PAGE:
Could Tylenol Ease Emotional Pain?

The same words are often used to describe both physical and emotional pain.  We have heartaches, broken spirits and hurt feeling just the same as headaches, broken bones and hurt bodies.  We’ve had medications available over the counter for physical pain for a long time, but not for emotional pain.  However, a research from C. Nathan Dewall from the Department of Psychology at Kentucky College of Arts and Sciences has found evidence suggesting that Paracetamol (Tylenol) may be able to take the edge of social and emotional pain as well.

“The idea—that a drug designed to alleviate physical pain should reduce the pain of social rejection—seemed simple and straightforward based on what we know about neural overlap between social and physical pain systems. To my surprise, I couldn’t find anyone who had ever tested this idea,” DeWall said.

A study published in the journal Psychological Science confirms DeWall’s theory that the two pain systems overlap and depend on many of the same mechanisms.

Paracetamol pillsDeWall and his team conducted two separate experiments to examine this connection.  In one experiment, 62 healthy participants were given 1,000 mg of either paracetamol or placebo each day.  In the evenings, they reported their level of social pain on a “Hurt Feelings Scale”, an assessment tool commonly used by psychologists as a measure of social pain.  In those taking the Paracetamol, hurt feelings decreased over time, and no change was seen in those taking the placebo.  DeWall was thrilled with the results of the first experiment and set out to figure out the neural mechanisms that would explain them.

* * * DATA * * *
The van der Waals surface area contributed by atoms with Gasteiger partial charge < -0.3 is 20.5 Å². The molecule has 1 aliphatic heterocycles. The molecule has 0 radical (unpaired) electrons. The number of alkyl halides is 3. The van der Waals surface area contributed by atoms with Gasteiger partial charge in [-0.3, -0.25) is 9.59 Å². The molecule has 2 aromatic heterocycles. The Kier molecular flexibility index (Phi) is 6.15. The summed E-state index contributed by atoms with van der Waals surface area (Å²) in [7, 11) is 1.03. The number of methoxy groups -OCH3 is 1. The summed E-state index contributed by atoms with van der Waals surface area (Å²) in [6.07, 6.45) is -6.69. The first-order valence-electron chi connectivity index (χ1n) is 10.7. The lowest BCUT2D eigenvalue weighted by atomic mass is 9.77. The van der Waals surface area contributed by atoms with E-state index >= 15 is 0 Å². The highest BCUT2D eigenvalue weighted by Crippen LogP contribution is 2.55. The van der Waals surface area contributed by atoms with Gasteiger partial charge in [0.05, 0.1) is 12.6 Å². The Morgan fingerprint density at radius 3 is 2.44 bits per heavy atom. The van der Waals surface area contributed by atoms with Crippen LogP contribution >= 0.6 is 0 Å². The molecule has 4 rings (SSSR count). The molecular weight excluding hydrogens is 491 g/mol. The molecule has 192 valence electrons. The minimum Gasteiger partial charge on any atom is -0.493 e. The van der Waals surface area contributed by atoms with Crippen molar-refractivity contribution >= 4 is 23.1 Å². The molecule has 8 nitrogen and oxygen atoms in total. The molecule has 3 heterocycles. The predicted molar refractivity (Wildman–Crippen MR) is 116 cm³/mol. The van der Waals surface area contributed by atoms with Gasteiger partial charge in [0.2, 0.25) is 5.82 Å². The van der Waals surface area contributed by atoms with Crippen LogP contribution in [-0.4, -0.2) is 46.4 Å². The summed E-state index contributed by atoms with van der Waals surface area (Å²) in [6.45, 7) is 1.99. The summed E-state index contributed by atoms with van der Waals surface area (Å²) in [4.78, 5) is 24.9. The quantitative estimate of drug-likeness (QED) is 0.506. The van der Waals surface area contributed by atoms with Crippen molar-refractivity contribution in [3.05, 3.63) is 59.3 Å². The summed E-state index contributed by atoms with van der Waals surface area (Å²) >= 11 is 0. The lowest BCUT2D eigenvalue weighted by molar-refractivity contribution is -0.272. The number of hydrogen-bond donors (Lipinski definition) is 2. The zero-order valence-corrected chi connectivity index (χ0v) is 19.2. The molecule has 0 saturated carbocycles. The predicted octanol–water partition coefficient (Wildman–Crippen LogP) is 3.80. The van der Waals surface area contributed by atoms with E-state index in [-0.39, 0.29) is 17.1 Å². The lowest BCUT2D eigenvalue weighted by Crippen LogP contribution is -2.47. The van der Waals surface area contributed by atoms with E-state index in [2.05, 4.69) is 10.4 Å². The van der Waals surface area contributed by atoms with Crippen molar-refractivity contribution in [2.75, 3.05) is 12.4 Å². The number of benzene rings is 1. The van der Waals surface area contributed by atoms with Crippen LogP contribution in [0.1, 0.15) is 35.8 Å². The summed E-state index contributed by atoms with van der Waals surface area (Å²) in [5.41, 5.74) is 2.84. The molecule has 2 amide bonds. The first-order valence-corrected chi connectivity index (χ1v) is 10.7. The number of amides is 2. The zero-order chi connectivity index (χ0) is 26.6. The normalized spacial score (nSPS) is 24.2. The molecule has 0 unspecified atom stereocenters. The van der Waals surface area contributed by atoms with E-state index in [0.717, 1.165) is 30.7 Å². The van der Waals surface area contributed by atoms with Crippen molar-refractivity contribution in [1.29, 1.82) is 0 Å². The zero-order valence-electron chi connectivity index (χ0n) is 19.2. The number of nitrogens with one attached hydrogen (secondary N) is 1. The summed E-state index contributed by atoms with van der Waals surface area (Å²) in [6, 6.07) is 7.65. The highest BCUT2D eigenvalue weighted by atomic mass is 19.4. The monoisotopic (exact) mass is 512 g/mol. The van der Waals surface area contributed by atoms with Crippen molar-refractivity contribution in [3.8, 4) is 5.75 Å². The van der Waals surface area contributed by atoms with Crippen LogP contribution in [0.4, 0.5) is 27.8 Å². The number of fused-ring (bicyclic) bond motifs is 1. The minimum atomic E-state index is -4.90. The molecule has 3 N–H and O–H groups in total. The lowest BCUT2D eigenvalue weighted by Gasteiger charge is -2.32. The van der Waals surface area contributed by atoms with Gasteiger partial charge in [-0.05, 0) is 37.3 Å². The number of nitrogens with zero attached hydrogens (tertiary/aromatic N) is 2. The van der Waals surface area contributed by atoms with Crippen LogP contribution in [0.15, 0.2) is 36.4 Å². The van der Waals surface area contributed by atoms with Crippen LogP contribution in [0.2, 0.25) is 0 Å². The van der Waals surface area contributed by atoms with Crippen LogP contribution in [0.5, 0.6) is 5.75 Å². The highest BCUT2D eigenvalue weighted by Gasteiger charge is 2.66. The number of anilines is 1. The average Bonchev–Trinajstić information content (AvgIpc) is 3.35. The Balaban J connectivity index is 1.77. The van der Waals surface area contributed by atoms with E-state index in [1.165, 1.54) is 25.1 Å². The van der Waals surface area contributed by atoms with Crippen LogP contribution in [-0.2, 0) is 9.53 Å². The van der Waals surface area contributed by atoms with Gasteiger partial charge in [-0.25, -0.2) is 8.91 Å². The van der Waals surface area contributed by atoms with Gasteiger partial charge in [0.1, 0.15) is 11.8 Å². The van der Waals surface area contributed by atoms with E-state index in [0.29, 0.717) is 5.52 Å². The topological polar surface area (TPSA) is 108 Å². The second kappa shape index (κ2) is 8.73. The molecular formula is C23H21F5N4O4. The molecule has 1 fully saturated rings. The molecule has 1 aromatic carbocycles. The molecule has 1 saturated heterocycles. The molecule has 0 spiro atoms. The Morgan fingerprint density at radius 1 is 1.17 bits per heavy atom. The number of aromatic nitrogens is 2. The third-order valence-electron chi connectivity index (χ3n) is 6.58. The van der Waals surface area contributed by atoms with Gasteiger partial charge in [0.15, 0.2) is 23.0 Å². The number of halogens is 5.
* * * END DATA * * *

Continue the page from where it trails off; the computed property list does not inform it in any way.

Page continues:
The second experiment was conducted on 25 healthy participants who took 2,000 mg of either paracetamol or placebo each day.  After three weeks, participants played a computer game created to trigger feelings of social rejection.  The team monitored the brains of the participants using functional magnetic resonance imaging (fMRI).  Those taking paracetamol showed reduced neural reactions in the areas of the brain associated with the pain of social rejection as well as physical pain (the dorsal anterior cingulate cortex and anterior insula).  Put another way, the brains of the participants lit up when they experienced rejection, but the group that had the placebo showed significantly greater responses than those on Paracetamol.

The paper detailing the study explains: “…findings suggest that at least temporary mitigation of social pain-related distress may be achieved by means of an over-the-counter painkiller that is normally used for physical aches and pains. Furthermore, many studies have shown that being rejected can trigger aggressive and antisocial behavior, which could lead to further complications in social life… .If acetaminophen reduces the distress of rejection, the antisocial behavioral consequences of rejection may be reduced as well.”

Researchers are quick to point out that they are not suggesting that people should start using paracetamol for emotional pain or anxiety.  Further research needs to be conducted to verify these findings.  Researchers also warn that excessive use of paracetamol has been linked to liver damage and urge everyone to consult a doctor before using any medication off-label.

“This research has the potential to change how scientists and laypersons understand physical and social pain. Social pain, such as chronic loneliness, damages health as much as smoking and obesity. We hope our findings can pave the way for interventions designed to reduce the pain of social rejection,” DeWall said.


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